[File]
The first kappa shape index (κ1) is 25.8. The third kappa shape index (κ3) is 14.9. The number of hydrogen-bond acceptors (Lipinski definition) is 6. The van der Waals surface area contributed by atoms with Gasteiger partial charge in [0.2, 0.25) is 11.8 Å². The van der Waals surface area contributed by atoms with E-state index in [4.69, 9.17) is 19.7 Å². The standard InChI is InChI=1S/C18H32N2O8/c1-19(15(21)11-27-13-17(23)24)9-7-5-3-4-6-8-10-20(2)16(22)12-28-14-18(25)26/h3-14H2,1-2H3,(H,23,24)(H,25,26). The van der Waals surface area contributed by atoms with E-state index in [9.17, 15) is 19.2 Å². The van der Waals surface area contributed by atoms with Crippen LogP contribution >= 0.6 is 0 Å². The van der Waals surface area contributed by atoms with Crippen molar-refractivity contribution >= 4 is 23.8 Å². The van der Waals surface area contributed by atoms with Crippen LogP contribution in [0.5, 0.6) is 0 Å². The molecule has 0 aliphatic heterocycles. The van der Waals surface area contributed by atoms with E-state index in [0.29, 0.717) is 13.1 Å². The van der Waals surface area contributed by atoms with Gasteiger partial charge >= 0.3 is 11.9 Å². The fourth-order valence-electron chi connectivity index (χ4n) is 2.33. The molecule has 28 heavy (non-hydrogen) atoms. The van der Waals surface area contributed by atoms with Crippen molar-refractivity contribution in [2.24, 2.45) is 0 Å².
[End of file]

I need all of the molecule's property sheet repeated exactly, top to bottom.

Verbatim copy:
The first kappa shape index (κ1) is 25.8. The third kappa shape index (κ3) is 14.9. The number of hydrogen-bond acceptors (Lipinski definition) is 6. The van der Waals surface area contributed by atoms with Gasteiger partial charge in [0.2, 0.25) is 11.8 Å². The van der Waals surface area contributed by atoms with E-state index in [4.69, 9.17) is 19.7 Å². The standard InChI is InChI=1S/C18H32N2O8/c1-19(15(21)11-27-13-17(23)24)9-7-5-3-4-6-8-10-20(2)16(22)12-28-14-18(25)26/h3-14H2,1-2H3,(H,23,24)(H,25,26). The van der Waals surface area contributed by atoms with E-state index in [9.17, 15) is 19.2 Å². The van der Waals surface area contributed by atoms with Crippen LogP contribution >= 0.6 is 0 Å². The van der Waals surface area contributed by atoms with Crippen molar-refractivity contribution >= 4 is 23.8 Å². The van der Waals surface area contributed by atoms with Crippen LogP contribution in [0.5, 0.6) is 0 Å². The molecule has 0 aliphatic heterocycles. The van der Waals surface area contributed by atoms with E-state index in [0.29, 0.717) is 13.1 Å². The van der Waals surface area contributed by atoms with Gasteiger partial charge >= 0.3 is 11.9 Å². The fourth-order valence-electron chi connectivity index (χ4n) is 2.33. The molecule has 28 heavy (non-hydrogen) atoms. The van der Waals surface area contributed by atoms with Crippen molar-refractivity contribution in [2.24, 2.45) is 0 Å².